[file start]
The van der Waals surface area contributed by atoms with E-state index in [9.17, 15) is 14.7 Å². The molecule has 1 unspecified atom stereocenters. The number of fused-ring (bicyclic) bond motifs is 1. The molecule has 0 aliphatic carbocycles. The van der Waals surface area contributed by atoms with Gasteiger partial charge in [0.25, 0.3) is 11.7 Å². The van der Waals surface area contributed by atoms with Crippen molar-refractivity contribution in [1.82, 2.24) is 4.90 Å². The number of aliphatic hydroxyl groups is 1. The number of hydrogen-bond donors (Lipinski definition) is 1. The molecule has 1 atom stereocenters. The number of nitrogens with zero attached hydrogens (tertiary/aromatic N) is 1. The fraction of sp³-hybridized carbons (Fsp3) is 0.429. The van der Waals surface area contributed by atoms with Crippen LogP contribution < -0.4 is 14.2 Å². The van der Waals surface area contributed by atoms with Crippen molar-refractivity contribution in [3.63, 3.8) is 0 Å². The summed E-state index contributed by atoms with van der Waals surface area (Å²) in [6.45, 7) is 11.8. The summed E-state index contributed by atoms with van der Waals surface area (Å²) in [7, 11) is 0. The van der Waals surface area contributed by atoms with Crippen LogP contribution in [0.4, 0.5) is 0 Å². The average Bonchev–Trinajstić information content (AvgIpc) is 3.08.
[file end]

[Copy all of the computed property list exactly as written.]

The van der Waals surface area contributed by atoms with E-state index in [9.17, 15) is 14.7 Å². The molecule has 1 unspecified atom stereocenters. The number of fused-ring (bicyclic) bond motifs is 1. The molecule has 0 aliphatic carbocycles. The van der Waals surface area contributed by atoms with Gasteiger partial charge in [0.25, 0.3) is 11.7 Å². The van der Waals surface area contributed by atoms with Crippen molar-refractivity contribution in [1.82, 2.24) is 4.90 Å². The number of aliphatic hydroxyl groups is 1. The number of hydrogen-bond donors (Lipinski definition) is 1. The molecule has 1 atom stereocenters. The number of nitrogens with zero attached hydrogens (tertiary/aromatic N) is 1. The fraction of sp³-hybridized carbons (Fsp3) is 0.429. The van der Waals surface area contributed by atoms with Crippen LogP contribution < -0.4 is 14.2 Å². The van der Waals surface area contributed by atoms with Crippen molar-refractivity contribution in [3.63, 3.8) is 0 Å². The summed E-state index contributed by atoms with van der Waals surface area (Å²) in [6.45, 7) is 11.8. The summed E-state index contributed by atoms with van der Waals surface area (Å²) in [7, 11) is 0. The van der Waals surface area contributed by atoms with Crippen LogP contribution in [0.4, 0.5) is 0 Å². The average Bonchev–Trinajstić information content (AvgIpc) is 3.08.